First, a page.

Impact of COVID-19 Inquiry

Today the Government published its response to the Petitions Committee’s inquiry on the impact of COVID-19 on new parents and their babies. The response is available here. 

Our analysis of the response highlights a number of areas where we feel it is insufficient:

The Government is diminishing the impact of the pandemic on our babies

The COVID-19 pandemic and lockdown measures had a significant impact on many babies, toddlers and their families across the UK. Although we’re still to understand the long-term impact of the pandemic, we know that many young children were exposed to significant adversity during this period, with impacts on their wellbeing and development.

We were disappointed that the Government did not acknowledge this in their response to the Petitions Committee’s report, which states only that the pandemic has “involved a significant amount of upheaval for new parents”. This hugely diminishes the experiences of many families over the last two years.

Disparities in recovery funding are inconsistent with Government’s own acknowledgement of the importance of the first 1001 days.

Our Chancellor stated last October that “The evidence is compelling that the first 1,001 days of a child’s life are the most important…”. Yet this Government has invested over £1bn in educational recovery in schools, whilst for babies and toddlers it has simply stated that “commissioners and providers may wish to consider development of a recovery plan to address the impact of COVID-19.”

The Start for Life Funding announced in the Spending Review is very welcome. However, it is funding to build new services for the future, not recovery funding for the babies of the pandemic and their families. It won’t be spent in local areas until the 22-23 financial year, when babies born in the first lockdown will already be over two years old.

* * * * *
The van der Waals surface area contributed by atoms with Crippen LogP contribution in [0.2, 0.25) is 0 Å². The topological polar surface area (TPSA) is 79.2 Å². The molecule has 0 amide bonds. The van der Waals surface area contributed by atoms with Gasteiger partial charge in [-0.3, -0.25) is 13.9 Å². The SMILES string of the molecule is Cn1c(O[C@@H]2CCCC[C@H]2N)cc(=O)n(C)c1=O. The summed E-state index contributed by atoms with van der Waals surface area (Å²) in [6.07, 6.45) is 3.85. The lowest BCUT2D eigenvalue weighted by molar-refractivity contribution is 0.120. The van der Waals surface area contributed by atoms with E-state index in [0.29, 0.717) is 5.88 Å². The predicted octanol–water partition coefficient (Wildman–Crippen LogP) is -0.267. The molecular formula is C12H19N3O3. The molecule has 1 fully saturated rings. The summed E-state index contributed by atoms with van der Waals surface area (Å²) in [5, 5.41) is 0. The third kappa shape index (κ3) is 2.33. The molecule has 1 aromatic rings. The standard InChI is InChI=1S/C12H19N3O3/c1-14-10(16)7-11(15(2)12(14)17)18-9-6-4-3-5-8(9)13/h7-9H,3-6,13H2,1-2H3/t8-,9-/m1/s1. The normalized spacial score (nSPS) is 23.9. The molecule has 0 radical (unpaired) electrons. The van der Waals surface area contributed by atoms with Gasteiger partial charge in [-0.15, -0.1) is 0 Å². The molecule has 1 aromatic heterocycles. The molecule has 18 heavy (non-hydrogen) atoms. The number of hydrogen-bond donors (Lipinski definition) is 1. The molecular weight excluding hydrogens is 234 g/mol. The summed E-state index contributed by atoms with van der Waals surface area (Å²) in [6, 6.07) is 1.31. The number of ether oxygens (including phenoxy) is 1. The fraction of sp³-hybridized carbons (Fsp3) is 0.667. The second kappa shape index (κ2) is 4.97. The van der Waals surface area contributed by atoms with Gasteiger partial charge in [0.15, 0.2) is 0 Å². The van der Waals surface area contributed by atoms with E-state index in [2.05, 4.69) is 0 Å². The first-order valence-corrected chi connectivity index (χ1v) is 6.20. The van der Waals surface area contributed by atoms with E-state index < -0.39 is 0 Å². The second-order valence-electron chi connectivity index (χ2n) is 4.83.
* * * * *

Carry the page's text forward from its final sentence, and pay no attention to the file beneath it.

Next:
More must be done to strengthen our health visiting services.

We were pleased to see the Government’s re-iterating that children should receive five health and wellbeing reviews and that these “should be face to face”. Concerted efforts are needed to achieve this. Data released by the Government last summer showed only 27.5% of children received a one-year-old check which was face-to-face. Government continues to allow local areas to count remote contacts within their routine health visiting delivery metrics. Government must change these reporting rules to send a clear message that local areas should deliver health and wellbeing reviews face-to-face.

The Government states that “The Spending Review also confirmed that Public Health Grant for local authority commissioned services will be maintained in real terms over the next three years. This will enable local authorities to invest in prevention and frontline services like child health visits.”  Public Health Grant allocations have fallen in real terms from £4.2 billion in 2015–16 to £3.3 billion in 2021–22. During this period, it is estimated that at least 30% of the health visiting workforce has been lost with further losses forecasted. Maintaining the grant at 21-22 levels does not therefore equate to giving local authorities sufficient funding to invest in high-quality health visiting services.